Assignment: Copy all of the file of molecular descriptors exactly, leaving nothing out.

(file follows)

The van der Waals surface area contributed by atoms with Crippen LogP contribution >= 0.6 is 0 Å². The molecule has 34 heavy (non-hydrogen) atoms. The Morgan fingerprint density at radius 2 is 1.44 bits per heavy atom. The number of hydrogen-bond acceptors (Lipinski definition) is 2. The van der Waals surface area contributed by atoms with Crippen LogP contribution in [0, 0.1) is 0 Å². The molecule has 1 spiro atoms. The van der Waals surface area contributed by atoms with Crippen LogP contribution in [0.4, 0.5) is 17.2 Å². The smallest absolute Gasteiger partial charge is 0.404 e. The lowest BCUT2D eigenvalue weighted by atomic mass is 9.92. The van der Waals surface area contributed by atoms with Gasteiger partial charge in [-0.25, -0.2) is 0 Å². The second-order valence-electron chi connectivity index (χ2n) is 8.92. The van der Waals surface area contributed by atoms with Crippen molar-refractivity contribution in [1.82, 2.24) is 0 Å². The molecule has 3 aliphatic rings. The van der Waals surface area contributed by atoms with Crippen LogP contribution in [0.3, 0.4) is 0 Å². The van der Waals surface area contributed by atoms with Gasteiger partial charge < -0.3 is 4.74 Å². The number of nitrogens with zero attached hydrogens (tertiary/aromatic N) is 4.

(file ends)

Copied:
The van der Waals surface area contributed by atoms with Crippen LogP contribution >= 0.6 is 0 Å². The molecule has 34 heavy (non-hydrogen) atoms. The Morgan fingerprint density at radius 2 is 1.44 bits per heavy atom. The number of hydrogen-bond acceptors (Lipinski definition) is 2. The van der Waals surface area contributed by atoms with Crippen LogP contribution in [0, 0.1) is 0 Å². The molecule has 1 spiro atoms. The van der Waals surface area contributed by atoms with Crippen LogP contribution in [0.4, 0.5) is 17.2 Å². The smallest absolute Gasteiger partial charge is 0.404 e. The lowest BCUT2D eigenvalue weighted by atomic mass is 9.92. The van der Waals surface area contributed by atoms with Gasteiger partial charge in [-0.25, -0.2) is 0 Å². The second-order valence-electron chi connectivity index (χ2n) is 8.92. The van der Waals surface area contributed by atoms with Crippen molar-refractivity contribution in [1.82, 2.24) is 0 Å². The molecule has 3 aliphatic rings. The van der Waals surface area contributed by atoms with Crippen LogP contribution in [0.3, 0.4) is 0 Å². The van der Waals surface area contributed by atoms with Gasteiger partial charge < -0.3 is 4.74 Å². The number of nitrogens with zero attached hydrogens (tertiary/aromatic N) is 4.